Half of Australia business concerned about BYOD access, but few act upon it: Unisys
- 07 November, 2012 16:58
Few Australian organisations are considering sophisticated security measures.
This is despite more than half of Australian businesses in Unisys’2012 Australian Consumerisation of IT research being concerned about employees accessing business data via a smartphone or tablet in the workplace.
Unisys Asia Pacific security program director, John Kendall, attributes this concern to mobility extending the end points of access into the corporate network, beyond office walls and the network firewall.
“IT decision makers have consistently cited security as a key issue for a mobile workforce, regardless of whether the devices used are company supplied or owned by the employee, over the last three years that we have run the research,” he said.
Kendall says the risks are both accidental, such devices being lost or used by friends or family, and malicious, such as devices being stolen or malware on mobile apps.
“Organisations see that mobility in the workplace is inevitable and now they are taking action to minimise the risk,” he said.
However, Kendall admits that effective security requires more than managing access to the device and the applications on the device.
For one, it also requires a combination IT, HR, and legal security policies that are enforced, as well as employee education.
“Employees need to know what the risks, how to avoid them and the consequences of not doing so,” Kendall said.
Ignoring the threat
While 56 per cent of Australian organisations identified security as a continued concern, the report found that only 18 per cent of respondents are considering token-based authentication and 15 percent are looking at biometric-based authentication.
Even though 90 percent of local organisations are saying they have a security policy in place, Kendall says it is worrying that a third of employees are not aware of their company’s security policies.
“These people could unintentionally put sensitive data at risk by not taking the appropriate security precautions to protect the data on their mobile device,” he said.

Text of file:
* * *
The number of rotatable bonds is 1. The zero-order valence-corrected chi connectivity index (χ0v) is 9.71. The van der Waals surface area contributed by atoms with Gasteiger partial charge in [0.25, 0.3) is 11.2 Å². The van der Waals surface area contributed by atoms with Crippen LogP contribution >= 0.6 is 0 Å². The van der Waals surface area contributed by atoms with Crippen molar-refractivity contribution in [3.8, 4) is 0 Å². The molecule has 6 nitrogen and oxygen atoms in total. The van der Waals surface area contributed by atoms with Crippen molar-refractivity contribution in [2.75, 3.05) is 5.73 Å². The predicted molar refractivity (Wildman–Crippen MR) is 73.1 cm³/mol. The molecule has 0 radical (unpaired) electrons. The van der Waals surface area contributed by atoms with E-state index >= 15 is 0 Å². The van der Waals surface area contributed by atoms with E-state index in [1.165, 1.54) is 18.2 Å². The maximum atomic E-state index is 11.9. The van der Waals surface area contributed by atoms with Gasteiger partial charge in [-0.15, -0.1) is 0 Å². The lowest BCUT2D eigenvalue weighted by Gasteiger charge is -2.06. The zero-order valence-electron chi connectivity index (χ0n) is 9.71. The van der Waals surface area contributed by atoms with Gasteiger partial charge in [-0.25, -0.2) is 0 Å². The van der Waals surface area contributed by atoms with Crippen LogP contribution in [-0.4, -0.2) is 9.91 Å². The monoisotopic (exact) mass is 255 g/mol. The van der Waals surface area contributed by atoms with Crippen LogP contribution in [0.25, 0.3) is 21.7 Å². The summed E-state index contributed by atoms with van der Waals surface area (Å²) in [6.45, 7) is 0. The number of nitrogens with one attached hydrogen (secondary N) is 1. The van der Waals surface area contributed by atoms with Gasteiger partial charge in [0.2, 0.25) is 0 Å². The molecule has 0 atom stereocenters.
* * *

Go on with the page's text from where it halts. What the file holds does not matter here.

For Kendall, it appears that many organisations are under the impression they are “protected by simply creating a security policy that covers mobile devices.”
“However, it’s of no use if employees don’t know about or understand it,” he said.
With six percent of Australian employees in the survey saying they ignore or work around security policies, Kendall said it is important that they understand "why the polices are in place and what the consequences are from not adhering to them."
Time to change
As for what needs to change in order for security measures at businesses to improve, Kendall says the problem can be traced to passwords.
“Passwords have been traditionally used in IT to secure access to devices and applications within the workplace, so it makes sense that they have been the first step taken to secure mobile devices,” he said.
However, Kendall says the risk of a data breach via compromised passwords is higher in a mobile environment.
“Mobile devices can be easily lost or stolen, so it is surprising that organisations aren’t taking a more aggressive approach to securing the devices and the data on them,” he said.
To protect sensitive assets, the recommendation is to adopt multifactor authentication, where the employee is identified not only by “what they know” (such as a PIN or password), but also by “something they have” (a token key) or “who they are” (a biometric such as a fingerprint or face scan).
“In addition, organisations should look beyond the device at ways to secure the data itself, such as via encryption, so that even if the wrong people get access to the data, they can’t read it,” Kendall said.
He adds that a business needs to protect against both internal and external threats, no matter if it is accidental or intentional.